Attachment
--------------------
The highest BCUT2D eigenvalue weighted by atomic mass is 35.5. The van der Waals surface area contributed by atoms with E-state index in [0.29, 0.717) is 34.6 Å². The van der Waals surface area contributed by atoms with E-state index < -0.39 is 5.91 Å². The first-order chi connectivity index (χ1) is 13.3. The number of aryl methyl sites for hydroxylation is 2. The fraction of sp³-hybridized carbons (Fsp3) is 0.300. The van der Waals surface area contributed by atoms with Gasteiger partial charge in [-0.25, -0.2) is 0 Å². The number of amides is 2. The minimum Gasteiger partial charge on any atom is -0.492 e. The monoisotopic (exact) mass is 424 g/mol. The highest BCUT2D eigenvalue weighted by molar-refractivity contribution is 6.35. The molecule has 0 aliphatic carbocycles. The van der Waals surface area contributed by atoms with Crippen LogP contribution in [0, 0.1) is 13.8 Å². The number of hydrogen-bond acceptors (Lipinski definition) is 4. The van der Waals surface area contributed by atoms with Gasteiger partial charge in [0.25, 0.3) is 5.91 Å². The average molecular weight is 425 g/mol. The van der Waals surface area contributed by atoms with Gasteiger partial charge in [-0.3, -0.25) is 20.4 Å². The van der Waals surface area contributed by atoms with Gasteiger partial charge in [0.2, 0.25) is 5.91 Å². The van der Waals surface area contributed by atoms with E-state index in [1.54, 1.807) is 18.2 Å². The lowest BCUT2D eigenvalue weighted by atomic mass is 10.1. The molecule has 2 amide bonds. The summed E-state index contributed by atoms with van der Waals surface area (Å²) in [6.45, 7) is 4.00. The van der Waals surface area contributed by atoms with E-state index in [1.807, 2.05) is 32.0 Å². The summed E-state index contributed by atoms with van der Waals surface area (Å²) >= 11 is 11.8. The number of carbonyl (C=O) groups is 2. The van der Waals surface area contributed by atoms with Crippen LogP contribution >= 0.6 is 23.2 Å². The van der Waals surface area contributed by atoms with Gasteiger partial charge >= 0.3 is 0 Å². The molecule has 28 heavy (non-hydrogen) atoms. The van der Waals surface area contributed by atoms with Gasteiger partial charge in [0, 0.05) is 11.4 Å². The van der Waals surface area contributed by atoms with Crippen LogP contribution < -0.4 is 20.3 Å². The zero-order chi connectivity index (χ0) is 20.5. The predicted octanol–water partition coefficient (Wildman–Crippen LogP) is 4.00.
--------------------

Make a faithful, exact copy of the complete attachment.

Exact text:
The highest BCUT2D eigenvalue weighted by atomic mass is 35.5. The van der Waals surface area contributed by atoms with E-state index in [0.29, 0.717) is 34.6 Å². The van der Waals surface area contributed by atoms with E-state index < -0.39 is 5.91 Å². The first-order chi connectivity index (χ1) is 13.3. The number of aryl methyl sites for hydroxylation is 2. The fraction of sp³-hybridized carbons (Fsp3) is 0.300. The van der Waals surface area contributed by atoms with Gasteiger partial charge in [-0.25, -0.2) is 0 Å². The number of amides is 2. The minimum Gasteiger partial charge on any atom is -0.492 e. The monoisotopic (exact) mass is 424 g/mol. The highest BCUT2D eigenvalue weighted by molar-refractivity contribution is 6.35. The molecule has 0 aliphatic carbocycles. The van der Waals surface area contributed by atoms with Crippen LogP contribution in [0, 0.1) is 13.8 Å². The number of hydrogen-bond acceptors (Lipinski definition) is 4. The van der Waals surface area contributed by atoms with Gasteiger partial charge in [0.25, 0.3) is 5.91 Å². The average molecular weight is 425 g/mol. The van der Waals surface area contributed by atoms with Gasteiger partial charge in [-0.3, -0.25) is 20.4 Å². The van der Waals surface area contributed by atoms with Gasteiger partial charge in [0.2, 0.25) is 5.91 Å². The van der Waals surface area contributed by atoms with E-state index in [1.54, 1.807) is 18.2 Å². The lowest BCUT2D eigenvalue weighted by atomic mass is 10.1. The molecule has 2 amide bonds. The summed E-state index contributed by atoms with van der Waals surface area (Å²) in [6.45, 7) is 4.00. The van der Waals surface area contributed by atoms with E-state index in [1.807, 2.05) is 32.0 Å². The summed E-state index contributed by atoms with van der Waals surface area (Å²) >= 11 is 11.8. The number of carbonyl (C=O) groups is 2. The van der Waals surface area contributed by atoms with Crippen LogP contribution >= 0.6 is 23.2 Å². The van der Waals surface area contributed by atoms with Gasteiger partial charge >= 0.3 is 0 Å². The molecule has 28 heavy (non-hydrogen) atoms. The van der Waals surface area contributed by atoms with Gasteiger partial charge in [0, 0.05) is 11.4 Å². The van der Waals surface area contributed by atoms with Crippen LogP contribution < -0.4 is 20.3 Å². The zero-order chi connectivity index (χ0) is 20.5. The predicted octanol–water partition coefficient (Wildman–Crippen LogP) is 4.00.